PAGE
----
One common question that freelancers have is, “Well, I operate under stressful conditions quite a bit. I run my own business. I'm the head of every department in my business. How do I know if this is stress or if it is burnout?” There is a difference between stress and burnout. But it's very hard for a lot of people to tell which one you're dealing with. And it requires taking that big step back to look at the overall picture of your work life. So the feeling that achievement is slipping can go from stress into more of a burnout situation. Particularly if you're in a work environment that is very grinding.
Stress is something that shows up typically around certain situations. Maybe you have a new supervisor at work and you're getting used to them. You may just have five projects on your plate this month instead of three or four. And that is a short term condition. Burnout, however, is more of that physical and mental feeling of being overwhelmed, exhausted, dreading working on your client projects, and/or feeling like you can never really get ahead.
For me, it has primarily felt like fatigue in the past. It feels like I make very little progress on things when I am in burnout mode. People who are most likely to tend into the burnout phase of things are those people who would consider themselves workaholics or who put in a lot more time and energy into their business than they would otherwise put in.
A lot of freelancers end up clocking more than 50 hours per week. At the very beginning of your freelance business, this isn't that big of a problem, right? Because if you're doing this full time and you have 50 or 60 hours a week, it might take that long to build up your marketing base. But it's been proven time and time again that it's very ineffective to work over 50 hours per week. I prefer working much fewer hours on my freelance business and just sticking with the premium VIP clients who are going to help my revenue match that have a full time business even though my hours do not.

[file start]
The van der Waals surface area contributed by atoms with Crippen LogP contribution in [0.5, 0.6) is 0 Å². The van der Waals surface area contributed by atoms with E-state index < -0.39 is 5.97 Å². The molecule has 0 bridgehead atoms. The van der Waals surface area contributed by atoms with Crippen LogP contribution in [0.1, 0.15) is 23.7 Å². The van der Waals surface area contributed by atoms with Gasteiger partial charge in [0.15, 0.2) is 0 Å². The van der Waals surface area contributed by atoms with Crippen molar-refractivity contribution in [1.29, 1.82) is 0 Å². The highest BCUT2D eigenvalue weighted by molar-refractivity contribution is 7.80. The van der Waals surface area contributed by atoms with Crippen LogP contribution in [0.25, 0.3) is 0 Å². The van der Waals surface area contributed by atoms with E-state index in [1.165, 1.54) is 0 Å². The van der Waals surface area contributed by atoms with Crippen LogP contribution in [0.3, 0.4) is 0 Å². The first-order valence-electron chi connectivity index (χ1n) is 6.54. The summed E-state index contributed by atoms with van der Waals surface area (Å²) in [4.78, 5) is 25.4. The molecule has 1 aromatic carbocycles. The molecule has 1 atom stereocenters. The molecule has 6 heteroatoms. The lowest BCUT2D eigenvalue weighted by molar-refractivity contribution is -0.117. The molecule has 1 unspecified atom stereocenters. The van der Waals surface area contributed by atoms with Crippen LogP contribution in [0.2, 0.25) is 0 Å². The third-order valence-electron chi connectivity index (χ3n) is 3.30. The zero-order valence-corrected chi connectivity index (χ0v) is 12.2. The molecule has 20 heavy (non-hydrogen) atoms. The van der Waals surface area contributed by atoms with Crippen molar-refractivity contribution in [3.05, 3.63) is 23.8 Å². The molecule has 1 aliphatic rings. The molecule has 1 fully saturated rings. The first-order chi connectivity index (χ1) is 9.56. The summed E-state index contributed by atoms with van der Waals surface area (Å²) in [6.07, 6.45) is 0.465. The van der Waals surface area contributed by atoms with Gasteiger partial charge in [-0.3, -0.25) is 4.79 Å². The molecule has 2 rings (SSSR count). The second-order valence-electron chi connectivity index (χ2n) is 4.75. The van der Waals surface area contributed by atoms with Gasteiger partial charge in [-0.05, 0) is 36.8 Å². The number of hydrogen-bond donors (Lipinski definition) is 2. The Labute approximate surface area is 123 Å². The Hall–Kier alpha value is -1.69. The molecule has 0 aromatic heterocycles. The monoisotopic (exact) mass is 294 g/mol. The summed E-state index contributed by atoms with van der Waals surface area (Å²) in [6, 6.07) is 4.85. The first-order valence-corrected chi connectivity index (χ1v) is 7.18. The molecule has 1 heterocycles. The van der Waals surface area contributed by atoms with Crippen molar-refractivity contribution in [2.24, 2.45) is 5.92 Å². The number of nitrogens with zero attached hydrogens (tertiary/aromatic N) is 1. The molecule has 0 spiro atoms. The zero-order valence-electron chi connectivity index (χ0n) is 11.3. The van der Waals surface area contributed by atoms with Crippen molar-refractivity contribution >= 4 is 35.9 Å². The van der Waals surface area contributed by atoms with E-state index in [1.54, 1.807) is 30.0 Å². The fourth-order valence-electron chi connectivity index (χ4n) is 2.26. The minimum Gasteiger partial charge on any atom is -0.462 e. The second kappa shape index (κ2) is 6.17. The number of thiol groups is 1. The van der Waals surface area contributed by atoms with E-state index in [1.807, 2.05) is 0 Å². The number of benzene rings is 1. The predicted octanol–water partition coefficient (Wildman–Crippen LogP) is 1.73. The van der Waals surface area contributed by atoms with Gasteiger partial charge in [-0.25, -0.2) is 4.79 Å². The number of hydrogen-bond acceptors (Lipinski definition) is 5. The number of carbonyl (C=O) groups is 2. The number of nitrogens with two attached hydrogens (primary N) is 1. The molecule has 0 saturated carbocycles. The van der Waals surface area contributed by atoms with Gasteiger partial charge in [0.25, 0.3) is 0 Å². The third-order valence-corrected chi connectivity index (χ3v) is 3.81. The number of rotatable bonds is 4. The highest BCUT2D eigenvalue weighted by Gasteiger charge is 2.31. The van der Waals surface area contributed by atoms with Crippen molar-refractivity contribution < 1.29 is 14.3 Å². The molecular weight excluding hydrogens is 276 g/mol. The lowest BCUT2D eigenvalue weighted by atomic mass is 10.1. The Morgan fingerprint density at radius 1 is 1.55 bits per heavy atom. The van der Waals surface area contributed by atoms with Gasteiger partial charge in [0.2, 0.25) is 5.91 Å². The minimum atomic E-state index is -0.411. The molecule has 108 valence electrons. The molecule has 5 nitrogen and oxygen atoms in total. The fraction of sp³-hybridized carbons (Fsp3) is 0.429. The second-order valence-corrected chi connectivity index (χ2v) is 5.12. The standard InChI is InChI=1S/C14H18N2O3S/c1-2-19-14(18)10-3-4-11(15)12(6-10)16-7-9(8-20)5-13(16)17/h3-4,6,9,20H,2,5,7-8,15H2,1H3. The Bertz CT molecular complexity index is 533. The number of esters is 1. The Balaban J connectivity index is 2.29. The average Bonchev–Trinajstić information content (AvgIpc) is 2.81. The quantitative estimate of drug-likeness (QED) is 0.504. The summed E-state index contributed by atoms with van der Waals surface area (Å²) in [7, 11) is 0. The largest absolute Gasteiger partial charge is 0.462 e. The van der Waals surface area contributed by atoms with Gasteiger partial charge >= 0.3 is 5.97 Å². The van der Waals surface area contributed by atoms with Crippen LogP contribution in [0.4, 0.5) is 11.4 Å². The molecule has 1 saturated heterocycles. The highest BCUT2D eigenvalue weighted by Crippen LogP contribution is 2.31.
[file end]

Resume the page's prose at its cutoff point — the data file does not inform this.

You may be saying, “Well, I'm overwhelmed. I just need to put in more time. So now I'm going to start working weekends. And I'm going to start working nights. I'm going to wake up at four o'clock in the morning and put in three or four hours before my clients are even awake.” Long hours can really backfire for people, for companies, and for freelancers.
So some research out of Boston University's School of Business found that in the traditional workplace, managers were not able to tell the difference between employees who worked 80 hours a week versus those who just pretended. You managers did, however, penalize employees who were transparent about working less. But no research was found in that study that those employees actually accomplished any less than their counterparts who are clocking many more hours.
The main reason that the eight hour workday exists was put into place in the industrial revolution to cut down on the number of hours of manual labor that employees had to put up with on the factory floor. This was really kind of an idea to make the whole concept of work a little more humane. However, the fact that it's stuck around this long leads to this misconception that this is the only way to do work. And the most effective way to do work is putting in so many hours per week, working nine to five. That is not necessarily the truth, right?